In a note to clients — as noted by AppleInsider — Webush analyst Daniel Ives predicts that Apple’s upcoming video streaming service has a good chance to reach 100 million subscribers somewhere between 2022 and 2024. That would bring in $7 billion to $10 billion in annual revenue.
For comparison, Netflix currently has about 140 million paying subscribers, and Hulu has about 25 million.
It’s a big harder to estimate the audience for Amazon’s video programming, which includes its library of licensed shows and originals, totaled about 26 million customers in early 2017, according to a Reuters review of internal company documents.
Amazon Prime is a broad subscription that offers many perks to its members, while Hulu and Netflix offer only video streaming. All told, Amazon has an estimated 90 million Prime subscribers.
But back to Apple. It’s streaming service will almost certainly be announced at the March 25 “It’s Showtime” event, but Ives thinks the service won’t roll out until the fall. And his predictions are based on “minimal speed bumps,” continued brand loyalty to Apple, and aggressive content acquisition.
Apple has 30 scripted series in the works. They include:
Amazing Stores, a reboot of the fantasy, horror, science fiction anthology series that ran from 1985 to 1987;
Are You Sleeping, a drama series that will star Octavia Spencer and which is based on Kathleen Barber’s novel of the same name;
Home, which will look inside the world’s most extraordinary homes,
See, a world-building drama set in the future,
An untitled Damien Chazelle drama,
An untitled Reese Witherspoon/Jennifer Anniston/Steve Carrell dramedy, Dickinson (a half-hour comedy starring Hailee Stenifeld),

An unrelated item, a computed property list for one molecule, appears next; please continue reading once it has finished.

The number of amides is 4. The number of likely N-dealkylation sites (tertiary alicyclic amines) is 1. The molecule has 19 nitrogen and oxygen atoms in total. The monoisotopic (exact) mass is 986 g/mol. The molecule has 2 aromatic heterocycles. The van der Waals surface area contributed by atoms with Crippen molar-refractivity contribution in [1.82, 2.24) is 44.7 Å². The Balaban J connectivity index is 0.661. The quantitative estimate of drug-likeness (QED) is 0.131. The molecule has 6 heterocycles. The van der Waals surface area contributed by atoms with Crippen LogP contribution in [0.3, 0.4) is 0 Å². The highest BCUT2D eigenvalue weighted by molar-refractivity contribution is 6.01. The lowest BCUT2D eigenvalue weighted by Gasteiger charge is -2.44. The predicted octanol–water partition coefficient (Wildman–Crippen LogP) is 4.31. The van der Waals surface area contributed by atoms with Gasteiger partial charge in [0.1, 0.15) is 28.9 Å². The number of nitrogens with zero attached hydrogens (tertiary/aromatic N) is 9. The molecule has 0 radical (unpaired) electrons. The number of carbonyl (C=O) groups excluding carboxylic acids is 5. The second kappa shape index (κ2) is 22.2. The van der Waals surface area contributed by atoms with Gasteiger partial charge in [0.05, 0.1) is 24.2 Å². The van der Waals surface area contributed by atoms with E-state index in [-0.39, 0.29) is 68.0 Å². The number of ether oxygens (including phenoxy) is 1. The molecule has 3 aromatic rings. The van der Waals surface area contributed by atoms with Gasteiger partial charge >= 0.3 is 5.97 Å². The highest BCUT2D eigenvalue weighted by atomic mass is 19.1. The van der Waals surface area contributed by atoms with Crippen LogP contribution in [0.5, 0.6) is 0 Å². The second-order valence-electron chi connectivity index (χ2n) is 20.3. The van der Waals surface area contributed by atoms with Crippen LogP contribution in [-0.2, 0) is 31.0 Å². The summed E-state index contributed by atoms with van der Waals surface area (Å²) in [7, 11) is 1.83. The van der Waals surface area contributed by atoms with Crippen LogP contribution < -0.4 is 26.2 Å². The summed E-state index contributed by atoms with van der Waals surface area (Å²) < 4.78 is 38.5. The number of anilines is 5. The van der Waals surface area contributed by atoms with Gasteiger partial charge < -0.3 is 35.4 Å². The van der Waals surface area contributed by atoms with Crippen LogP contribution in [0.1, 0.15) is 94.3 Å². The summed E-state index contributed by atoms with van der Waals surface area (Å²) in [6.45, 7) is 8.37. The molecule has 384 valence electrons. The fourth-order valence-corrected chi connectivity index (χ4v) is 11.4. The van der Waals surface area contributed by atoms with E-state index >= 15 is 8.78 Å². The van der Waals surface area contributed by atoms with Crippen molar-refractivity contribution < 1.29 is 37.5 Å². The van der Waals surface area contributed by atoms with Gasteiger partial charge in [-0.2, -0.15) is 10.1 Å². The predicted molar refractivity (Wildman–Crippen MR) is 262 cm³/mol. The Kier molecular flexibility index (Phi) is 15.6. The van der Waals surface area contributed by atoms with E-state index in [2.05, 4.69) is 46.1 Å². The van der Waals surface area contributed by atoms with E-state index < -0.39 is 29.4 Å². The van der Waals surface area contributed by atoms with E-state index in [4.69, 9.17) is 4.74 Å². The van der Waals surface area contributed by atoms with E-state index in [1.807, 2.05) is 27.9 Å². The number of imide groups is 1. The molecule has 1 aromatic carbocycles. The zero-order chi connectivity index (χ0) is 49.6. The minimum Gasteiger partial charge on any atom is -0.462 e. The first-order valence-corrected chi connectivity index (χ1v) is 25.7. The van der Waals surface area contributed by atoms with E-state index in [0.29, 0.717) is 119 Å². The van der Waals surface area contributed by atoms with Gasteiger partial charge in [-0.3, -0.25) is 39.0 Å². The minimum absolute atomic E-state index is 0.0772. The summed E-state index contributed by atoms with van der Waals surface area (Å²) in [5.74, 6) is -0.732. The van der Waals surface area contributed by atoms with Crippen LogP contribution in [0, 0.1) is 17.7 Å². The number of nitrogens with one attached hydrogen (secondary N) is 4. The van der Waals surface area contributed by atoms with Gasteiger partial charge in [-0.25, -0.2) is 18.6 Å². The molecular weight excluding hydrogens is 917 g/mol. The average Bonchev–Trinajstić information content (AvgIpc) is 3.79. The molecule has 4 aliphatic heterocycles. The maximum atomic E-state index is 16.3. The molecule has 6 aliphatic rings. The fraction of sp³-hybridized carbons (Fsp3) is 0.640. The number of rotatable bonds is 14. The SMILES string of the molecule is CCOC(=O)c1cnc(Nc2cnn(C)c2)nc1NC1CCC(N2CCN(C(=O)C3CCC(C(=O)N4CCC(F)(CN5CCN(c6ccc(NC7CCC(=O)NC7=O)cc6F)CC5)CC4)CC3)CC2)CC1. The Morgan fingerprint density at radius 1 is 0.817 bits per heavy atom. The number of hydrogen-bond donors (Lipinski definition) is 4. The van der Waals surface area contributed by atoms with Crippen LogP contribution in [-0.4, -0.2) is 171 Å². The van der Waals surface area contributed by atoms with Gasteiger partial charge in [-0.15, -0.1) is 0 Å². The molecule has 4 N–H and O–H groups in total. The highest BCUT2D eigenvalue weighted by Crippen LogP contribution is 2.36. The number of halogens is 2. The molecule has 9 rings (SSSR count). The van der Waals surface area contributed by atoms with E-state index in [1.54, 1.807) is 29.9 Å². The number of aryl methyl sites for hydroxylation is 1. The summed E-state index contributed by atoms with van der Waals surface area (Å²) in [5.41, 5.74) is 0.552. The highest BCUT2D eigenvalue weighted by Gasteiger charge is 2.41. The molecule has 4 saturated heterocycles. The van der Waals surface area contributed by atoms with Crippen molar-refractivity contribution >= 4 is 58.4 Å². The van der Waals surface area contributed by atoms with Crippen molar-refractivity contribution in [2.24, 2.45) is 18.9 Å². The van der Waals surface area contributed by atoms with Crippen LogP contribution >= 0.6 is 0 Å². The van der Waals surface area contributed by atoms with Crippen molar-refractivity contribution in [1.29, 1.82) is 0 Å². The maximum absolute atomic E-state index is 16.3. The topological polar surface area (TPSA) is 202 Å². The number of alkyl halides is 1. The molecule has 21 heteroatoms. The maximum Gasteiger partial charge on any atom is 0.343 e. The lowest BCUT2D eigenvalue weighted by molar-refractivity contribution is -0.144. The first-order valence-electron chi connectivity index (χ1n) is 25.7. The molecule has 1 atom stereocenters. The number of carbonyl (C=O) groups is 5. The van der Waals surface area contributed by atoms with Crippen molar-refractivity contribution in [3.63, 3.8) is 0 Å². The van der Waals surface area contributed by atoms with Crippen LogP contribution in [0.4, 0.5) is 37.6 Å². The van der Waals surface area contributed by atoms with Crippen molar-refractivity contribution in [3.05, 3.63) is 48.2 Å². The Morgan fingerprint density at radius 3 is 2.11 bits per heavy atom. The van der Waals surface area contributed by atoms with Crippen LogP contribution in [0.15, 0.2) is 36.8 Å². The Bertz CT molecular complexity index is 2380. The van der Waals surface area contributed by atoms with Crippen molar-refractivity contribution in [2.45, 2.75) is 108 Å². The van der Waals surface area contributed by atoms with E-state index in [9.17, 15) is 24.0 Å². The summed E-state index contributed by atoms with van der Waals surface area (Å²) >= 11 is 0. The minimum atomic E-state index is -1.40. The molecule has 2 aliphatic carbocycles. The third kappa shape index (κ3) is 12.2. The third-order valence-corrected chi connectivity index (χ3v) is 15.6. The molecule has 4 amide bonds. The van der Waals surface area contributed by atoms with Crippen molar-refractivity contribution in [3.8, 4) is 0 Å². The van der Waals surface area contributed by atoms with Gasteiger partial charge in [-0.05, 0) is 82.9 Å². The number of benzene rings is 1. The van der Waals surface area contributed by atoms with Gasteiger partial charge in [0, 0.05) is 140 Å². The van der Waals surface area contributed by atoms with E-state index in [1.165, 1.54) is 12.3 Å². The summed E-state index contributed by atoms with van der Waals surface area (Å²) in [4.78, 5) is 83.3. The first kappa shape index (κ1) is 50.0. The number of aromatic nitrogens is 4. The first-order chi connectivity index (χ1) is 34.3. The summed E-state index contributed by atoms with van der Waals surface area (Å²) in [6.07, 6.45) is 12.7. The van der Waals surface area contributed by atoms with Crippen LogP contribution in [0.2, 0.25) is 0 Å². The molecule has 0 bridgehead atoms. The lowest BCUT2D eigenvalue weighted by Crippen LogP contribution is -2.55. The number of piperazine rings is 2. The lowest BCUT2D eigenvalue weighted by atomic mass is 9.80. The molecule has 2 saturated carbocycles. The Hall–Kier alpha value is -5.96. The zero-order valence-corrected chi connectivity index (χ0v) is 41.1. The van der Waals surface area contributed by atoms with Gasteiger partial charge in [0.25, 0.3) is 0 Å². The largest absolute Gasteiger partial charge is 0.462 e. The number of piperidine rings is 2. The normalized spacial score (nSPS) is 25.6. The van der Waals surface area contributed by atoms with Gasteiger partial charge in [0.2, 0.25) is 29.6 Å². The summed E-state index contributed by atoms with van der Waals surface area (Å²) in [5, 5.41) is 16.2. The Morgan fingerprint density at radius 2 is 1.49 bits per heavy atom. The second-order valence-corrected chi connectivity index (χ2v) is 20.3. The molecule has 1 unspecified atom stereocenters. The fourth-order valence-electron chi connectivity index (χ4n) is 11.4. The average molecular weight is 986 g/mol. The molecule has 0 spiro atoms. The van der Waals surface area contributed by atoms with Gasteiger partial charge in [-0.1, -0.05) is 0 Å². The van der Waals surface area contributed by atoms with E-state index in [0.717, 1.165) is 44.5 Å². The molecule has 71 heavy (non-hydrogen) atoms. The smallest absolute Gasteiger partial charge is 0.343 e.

A Ronald D. Moore science-fiction drama dubbed For All Mankind,
An untitled M. Night Shyamalan thriller series,
A TV series adaption of Foundation, the Isaac Asimov science fiction novel trilogy,
The half-hour dramedy Little Voices from producers J.J. Abrams and Sara Bareilles,
Little America from the screenwriters (Emily V. Gordon and Kumail Nanjiani) of The Big Sick,
A drama series about pre-teen investigative reporter Hilde Lysiak,
An English-language adaptation of the French short-form series Canal+,
A half-hour scripted comedy from Rob McElhenney and Charlie Day, Defending Jacob, starring Chris Evans,
A series produced by Anonymous Content and based on the New York Times article, “Losing Earth: The Decade We Almost Stopped Climate Change,”
An AAU basketball drama series dubbed Swagger from NBA superstar Kevin Durant,
My Glory Was I Had Such Friends, a one-hour limited drama that stars and is executive produced by Jennifer Garner and executive produced by J.J. Abrams,
Original series, specials, and shorts based on the “Peanuts” gang of characters created by Charles M. Schulz.
An untitled drama series starring Brie Larson that’s based on the life experiences of undercover CIA operative Amaryllis Fox and her upcoming memoir Life Undercover: Coming of Age in the CIA.
A series based on adaptation of Terry Gilliam’s 1981 film, Time Bandits.